Josh Azzarella at Moving Image Art Fair London 2013

azzarella_untitled_160_6_email

Josh Azzarella is screening his Untitled #160 (Balcome) at the Moving Image Art Fair 2013 London edition this month. Read what I recently wrote about the piece below and, if you’re in London, be sure to not miss it. 

…Appropriately, this exhibition coincides with the presentation of a new video work by Josh Azzarella, Untitled #160 (Balcombe), in which he has reconstructed F.W. Murnau’s seminal silent film Nosferatu (1922) by eliminating all (un)human figures. Architecture looms more prominently than before, doors mysteriously function on their own, the gloomy atmosphere spreads more ominously, blank spaces replace title cards. Here, through this mining of culture and our collective reference to it, Azzarella establishes a precise example of what a rendering of a “world without us” or an empty distance can look like. Our relation to the memory of what was there (Meena and Jonathan Harker, Renfield, the Vampire) is entirely dependent upon a successful reading of the new and very different environment. It’s a reconfiguration of a continuously self-reflexive undying narrative of the vampire, specifically the transformative character of Dracula, repeated and recycled and transformed in its literary and cinematic forms. Untitled #160 (Balcombe) constructs a new language of absence through its ghostly presence. Through that we are able to position ourselves in a very strange, yet familiar, landscape; one that does not include us.

Untitled #160 (Balcombe) – Preview from Josh Azzarella on Vimeo.

Advertisements

Halloween Lullaby: how the Cure shaped my love for horror

“On candy-striped legs, the spiderman comes…”

Because I’m always thinking about “why horror?” for a generation of artists, filmmakers, and cultural production, I often ask myself, why horror? I mean, how did I get into this mess in the first place? While there are many layers in answering that question, amongst them being the magical lure many of these films have, actually pinpointing my obsession with horror aesthetics and narratives has come down to this…The Cure’s video for Lullaby.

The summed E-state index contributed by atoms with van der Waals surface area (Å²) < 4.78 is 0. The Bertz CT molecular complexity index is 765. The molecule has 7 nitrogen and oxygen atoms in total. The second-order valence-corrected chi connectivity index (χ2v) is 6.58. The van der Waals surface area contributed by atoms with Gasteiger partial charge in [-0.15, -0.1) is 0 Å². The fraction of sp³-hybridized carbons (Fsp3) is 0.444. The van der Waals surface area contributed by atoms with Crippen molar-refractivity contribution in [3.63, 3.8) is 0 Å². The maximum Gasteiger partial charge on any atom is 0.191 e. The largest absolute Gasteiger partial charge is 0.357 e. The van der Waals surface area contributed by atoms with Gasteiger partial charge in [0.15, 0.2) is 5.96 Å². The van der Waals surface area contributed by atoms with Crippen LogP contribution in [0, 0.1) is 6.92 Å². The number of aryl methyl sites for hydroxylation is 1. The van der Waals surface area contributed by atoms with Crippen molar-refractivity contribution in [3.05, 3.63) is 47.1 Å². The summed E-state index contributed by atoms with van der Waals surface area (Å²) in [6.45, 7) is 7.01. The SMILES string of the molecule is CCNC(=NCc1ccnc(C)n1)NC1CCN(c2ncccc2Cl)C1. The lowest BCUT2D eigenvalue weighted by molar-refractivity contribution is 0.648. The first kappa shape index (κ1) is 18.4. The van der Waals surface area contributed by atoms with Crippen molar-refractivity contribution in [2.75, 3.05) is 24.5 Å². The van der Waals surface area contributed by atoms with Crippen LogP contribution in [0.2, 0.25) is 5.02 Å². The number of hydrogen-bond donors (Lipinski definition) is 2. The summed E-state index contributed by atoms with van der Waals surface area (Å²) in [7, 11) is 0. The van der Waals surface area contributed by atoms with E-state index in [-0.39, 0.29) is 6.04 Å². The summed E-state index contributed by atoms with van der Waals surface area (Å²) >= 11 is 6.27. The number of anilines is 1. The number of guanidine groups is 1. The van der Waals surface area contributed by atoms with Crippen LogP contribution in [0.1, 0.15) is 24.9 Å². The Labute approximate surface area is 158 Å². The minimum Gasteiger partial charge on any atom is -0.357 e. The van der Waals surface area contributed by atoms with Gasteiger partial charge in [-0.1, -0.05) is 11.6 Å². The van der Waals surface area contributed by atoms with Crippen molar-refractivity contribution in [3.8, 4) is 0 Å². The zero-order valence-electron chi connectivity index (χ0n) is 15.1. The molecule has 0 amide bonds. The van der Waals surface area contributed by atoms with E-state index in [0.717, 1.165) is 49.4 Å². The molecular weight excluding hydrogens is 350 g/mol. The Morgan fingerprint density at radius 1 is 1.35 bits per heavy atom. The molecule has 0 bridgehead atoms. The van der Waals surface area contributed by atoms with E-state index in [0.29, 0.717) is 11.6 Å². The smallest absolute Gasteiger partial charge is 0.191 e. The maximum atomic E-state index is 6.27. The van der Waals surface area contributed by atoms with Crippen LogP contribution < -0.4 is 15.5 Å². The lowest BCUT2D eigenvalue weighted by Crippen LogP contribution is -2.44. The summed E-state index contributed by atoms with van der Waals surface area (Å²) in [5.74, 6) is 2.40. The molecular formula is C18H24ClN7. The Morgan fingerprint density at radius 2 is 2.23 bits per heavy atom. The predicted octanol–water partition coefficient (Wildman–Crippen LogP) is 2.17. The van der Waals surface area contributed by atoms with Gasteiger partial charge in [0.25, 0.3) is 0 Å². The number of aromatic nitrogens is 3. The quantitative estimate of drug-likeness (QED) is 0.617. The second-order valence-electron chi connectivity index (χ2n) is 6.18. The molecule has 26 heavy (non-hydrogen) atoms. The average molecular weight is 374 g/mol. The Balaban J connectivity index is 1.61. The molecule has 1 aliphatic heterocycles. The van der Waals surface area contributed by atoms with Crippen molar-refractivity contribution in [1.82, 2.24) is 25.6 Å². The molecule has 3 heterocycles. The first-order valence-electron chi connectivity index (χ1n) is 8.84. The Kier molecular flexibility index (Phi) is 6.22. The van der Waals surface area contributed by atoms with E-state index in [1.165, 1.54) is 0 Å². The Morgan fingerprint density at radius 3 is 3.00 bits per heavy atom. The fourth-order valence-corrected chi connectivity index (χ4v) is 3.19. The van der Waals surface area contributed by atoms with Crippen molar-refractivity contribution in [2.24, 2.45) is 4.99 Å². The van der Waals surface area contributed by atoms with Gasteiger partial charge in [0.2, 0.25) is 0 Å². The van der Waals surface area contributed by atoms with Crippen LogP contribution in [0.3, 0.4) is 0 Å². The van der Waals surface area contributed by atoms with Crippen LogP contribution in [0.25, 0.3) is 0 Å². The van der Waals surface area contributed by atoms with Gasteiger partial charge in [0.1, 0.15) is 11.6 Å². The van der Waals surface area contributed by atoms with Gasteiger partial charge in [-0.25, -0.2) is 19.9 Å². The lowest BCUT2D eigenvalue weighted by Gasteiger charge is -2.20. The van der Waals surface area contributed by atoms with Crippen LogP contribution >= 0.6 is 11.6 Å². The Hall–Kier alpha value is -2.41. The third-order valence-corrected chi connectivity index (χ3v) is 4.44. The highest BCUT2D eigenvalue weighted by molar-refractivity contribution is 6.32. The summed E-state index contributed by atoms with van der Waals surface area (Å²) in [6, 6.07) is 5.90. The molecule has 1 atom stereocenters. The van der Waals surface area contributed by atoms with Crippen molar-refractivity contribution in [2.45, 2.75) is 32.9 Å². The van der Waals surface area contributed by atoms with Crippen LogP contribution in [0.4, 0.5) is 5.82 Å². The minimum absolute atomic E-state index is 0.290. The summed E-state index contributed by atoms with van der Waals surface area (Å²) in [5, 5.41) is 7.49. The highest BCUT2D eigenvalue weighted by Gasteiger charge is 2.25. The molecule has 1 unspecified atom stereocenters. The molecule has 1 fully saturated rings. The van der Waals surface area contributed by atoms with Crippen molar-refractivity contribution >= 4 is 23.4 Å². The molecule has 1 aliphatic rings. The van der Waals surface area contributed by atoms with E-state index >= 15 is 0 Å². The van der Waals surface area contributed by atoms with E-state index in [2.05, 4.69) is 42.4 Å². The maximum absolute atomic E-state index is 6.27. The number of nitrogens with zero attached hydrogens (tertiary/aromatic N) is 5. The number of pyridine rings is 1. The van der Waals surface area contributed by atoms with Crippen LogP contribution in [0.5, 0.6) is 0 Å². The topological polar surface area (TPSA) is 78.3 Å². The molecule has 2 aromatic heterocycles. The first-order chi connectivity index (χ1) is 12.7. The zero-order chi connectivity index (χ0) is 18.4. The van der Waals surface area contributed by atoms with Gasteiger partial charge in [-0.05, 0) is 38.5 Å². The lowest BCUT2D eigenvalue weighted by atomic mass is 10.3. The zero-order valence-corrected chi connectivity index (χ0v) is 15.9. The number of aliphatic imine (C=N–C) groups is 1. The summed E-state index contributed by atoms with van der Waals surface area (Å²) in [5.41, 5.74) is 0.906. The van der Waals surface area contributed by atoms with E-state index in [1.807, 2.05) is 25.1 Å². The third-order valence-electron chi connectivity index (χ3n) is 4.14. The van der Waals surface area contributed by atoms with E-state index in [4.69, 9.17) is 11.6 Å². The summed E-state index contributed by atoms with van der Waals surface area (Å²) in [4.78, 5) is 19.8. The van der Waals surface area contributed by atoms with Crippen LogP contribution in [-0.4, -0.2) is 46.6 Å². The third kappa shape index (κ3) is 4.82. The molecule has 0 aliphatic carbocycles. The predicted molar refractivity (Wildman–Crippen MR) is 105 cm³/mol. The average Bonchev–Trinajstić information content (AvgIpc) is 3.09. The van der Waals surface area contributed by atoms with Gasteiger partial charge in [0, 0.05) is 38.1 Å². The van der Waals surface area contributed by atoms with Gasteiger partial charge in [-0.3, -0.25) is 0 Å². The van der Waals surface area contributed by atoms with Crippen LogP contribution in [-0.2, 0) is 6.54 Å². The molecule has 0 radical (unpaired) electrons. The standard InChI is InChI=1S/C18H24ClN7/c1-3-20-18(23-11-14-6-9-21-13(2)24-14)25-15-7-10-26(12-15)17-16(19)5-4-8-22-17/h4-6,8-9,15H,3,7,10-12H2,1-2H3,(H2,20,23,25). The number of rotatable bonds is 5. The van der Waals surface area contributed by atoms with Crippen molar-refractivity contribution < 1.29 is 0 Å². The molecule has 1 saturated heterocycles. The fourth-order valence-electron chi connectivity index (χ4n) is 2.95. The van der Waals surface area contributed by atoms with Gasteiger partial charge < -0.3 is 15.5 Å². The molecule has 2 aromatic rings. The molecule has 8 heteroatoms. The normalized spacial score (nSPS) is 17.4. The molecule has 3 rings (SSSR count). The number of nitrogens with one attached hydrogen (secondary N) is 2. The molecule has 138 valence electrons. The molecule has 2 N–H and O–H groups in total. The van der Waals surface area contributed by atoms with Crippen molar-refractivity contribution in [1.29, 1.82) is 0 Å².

Twenty-two years after its release, The Cure’s Disintegration (released May 1989) is not only one of the best albums of the late 20th century but also a formative influence in my life. I vividly remember watching The Cure’s music videos, ranging from the earlier and silly Love Cats to the love lorn Love Song to the powerful Fascination Street featured on Disintegration, on MTV with such intensity. Their goth allure appealed greatly (and still does) to my inner depressive and most likely also cemented my enduring love for England and black eyeliner. After recently re-watching The Cure’s Lullaby video, directed by Tim Pope, a flood of memories rushed back and I realized that even before my first horror film scared the pants off me (Halloween 5),  Lullaby was where it all began.

Of course now I recognize the filmic references within the video that escaped me at the time. Now I can’t look at it without thinking of German Expressionists Robert Wiene’s The Cabinet of Dr. Caligari (1920) and F.W. Murnau’s Nosferatu (1922) or even many years later Werner Herzog’s stunning Nosferatu the Vampyre (1979). The dark-rimmed eyes, creeping human-like figure, foreboding death, being repeatedly consumed, and the fear of sleep are all at play with these films and culminate, with all its British goth pop glory, into Lullaby.


On candystripe legs the spiderman comes / Softly through the shadow of the evening sun/ Stealing past the windows of the blissfully dead / Looking for the victim shivering in bed / Searching out fear in the gathering gloom and / Suddenly! / A movement in the corner of the room!


And there is nothing I can do / When I realise with fright / That the spiderman is having me for dinner tonight!

Quietly he laughs and shaking his head / Creeps closer now / Closer to the foot of the bed / And softer than shadow and quicker than flies / His arms are all around me and his tongue in my eyes / “Be still be calm be quiet now my precious boy / Don’t struggle like that or I will only love you more / For it’s much too late to get away or turn on the light / The spiderman is having you for dinner tonight”

And I feel like I’m being eaten / By a thousand million shivering furry holes / And I know that in the morning I will wake up / In the shivering cold / The spiderman is always hungry…